Tuesday, September 18, 2012

Essential Email Etiquette


By Kelsey McWilliams, Marketing Intern at CU-Boulder Career Services

Not sure if you’re being quite professional enough in your online communication? Read on for some quick tips that will guide you through your next email encounter.

Be Timely
No one likes a pen pal who doesn’t write back! It is incredibly important to stay on top of your emails and respond in a timely manner. If you have a smartphone you should make sure that all of your email accounts are set up and that you check them often throughout the day. Every time you’re at your computer you should check your email at least once, and do your best to respond to messages within 24 hours.

Be Professional
Now that you are in college you should have a professional email address. As a general rule it should be made up of solely your first and last name. Yes, that means your 6th grade account “sk8rgurl4lyfe@aol.com” is no longer appropriate. Switch over to your Colorado.edu email address, which is perfectly professional or use a gmail or Yahoo account!

Use English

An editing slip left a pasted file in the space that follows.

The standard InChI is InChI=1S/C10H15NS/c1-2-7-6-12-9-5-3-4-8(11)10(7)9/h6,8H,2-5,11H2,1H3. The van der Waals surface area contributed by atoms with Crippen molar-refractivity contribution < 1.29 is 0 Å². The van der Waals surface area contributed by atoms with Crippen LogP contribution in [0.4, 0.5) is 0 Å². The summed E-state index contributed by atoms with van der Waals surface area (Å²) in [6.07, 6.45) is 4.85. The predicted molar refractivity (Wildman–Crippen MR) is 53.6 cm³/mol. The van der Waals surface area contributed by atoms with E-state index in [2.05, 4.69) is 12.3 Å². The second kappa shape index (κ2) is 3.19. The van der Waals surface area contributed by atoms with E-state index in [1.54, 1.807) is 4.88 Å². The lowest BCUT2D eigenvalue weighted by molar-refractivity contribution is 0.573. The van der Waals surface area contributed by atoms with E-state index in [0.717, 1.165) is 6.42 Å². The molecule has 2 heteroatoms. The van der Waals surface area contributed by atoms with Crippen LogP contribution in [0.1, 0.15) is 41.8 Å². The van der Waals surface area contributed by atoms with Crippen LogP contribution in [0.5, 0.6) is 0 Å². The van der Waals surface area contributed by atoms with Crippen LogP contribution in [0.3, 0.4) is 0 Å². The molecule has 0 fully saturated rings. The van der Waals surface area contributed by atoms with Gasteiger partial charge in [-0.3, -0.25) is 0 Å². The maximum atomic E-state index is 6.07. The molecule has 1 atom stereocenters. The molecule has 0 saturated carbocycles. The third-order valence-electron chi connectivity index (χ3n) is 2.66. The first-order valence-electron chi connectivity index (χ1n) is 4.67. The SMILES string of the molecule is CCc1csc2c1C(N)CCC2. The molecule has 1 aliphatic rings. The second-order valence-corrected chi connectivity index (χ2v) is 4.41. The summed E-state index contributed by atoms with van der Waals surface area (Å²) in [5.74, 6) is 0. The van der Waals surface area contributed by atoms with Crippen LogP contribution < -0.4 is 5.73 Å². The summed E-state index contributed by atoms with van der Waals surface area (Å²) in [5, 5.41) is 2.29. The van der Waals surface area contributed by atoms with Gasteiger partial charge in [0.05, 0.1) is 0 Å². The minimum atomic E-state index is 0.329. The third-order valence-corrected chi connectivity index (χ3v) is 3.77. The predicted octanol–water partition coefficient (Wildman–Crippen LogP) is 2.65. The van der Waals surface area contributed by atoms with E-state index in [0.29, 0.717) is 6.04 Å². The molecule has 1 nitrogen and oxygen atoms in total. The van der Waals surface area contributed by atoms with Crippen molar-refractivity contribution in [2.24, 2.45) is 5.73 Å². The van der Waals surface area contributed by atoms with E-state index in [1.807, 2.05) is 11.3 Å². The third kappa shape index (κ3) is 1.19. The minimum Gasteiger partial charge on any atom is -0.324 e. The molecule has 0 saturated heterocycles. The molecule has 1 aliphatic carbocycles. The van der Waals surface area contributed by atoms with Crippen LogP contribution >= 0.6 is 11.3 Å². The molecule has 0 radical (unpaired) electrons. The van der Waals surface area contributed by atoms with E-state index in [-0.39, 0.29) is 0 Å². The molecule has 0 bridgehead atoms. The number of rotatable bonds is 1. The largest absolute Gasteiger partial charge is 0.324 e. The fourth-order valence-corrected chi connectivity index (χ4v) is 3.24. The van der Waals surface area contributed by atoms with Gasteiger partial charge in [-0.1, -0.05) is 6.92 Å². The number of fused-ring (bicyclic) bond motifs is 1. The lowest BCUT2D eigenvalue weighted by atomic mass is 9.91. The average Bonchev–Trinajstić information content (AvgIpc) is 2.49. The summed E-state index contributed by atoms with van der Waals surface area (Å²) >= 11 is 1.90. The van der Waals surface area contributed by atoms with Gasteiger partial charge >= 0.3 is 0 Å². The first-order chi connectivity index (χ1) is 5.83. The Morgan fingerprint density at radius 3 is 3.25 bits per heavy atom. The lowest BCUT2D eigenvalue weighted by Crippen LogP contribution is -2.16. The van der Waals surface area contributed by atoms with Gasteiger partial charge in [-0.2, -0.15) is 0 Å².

And by that we mean proper English. Correct grammar and spelling are crucial for employers, teachers and fellow students to take you seriously when sending an email. You should also write out words in their entirety because “Where R U gf?” no longer makes the cut! Also make sure to use spellcheck, capitalize and punctuate correctly.

Be Concise
The purpose of email is quick and efficient communication; so make your messages worth reading! Cut to the chase rather than droning on with an awkward introduction – the person you’re emailing will appreciate it!

Watch Your Tone
It is much more difficult to express tone via email than it is in person or over the phone. Don’t try sarcasm in your emails because your audience may not understand or appreciate it. Make sure that you come off as respectful, friendly and approachable. No one wants to receive an email that is rude or demanding!

Be Polite
Always address people you don’t know as Mr., Mrs., Ms., Dr. or Professor. Only use their first name if they have already implied that you may do so. When signing your emails make sure to say something like “Best,” or “Sincerely,” and then your first and last name on the next line.

Whether you’re writing to a professor or applying for a job, email etiquette shows respect for the person you’re communicating with and could make or break your chance at being offered a position. Don’t miss your chance for some great opportunities because your email communication is less than professional. People will notice and will take you more seriously.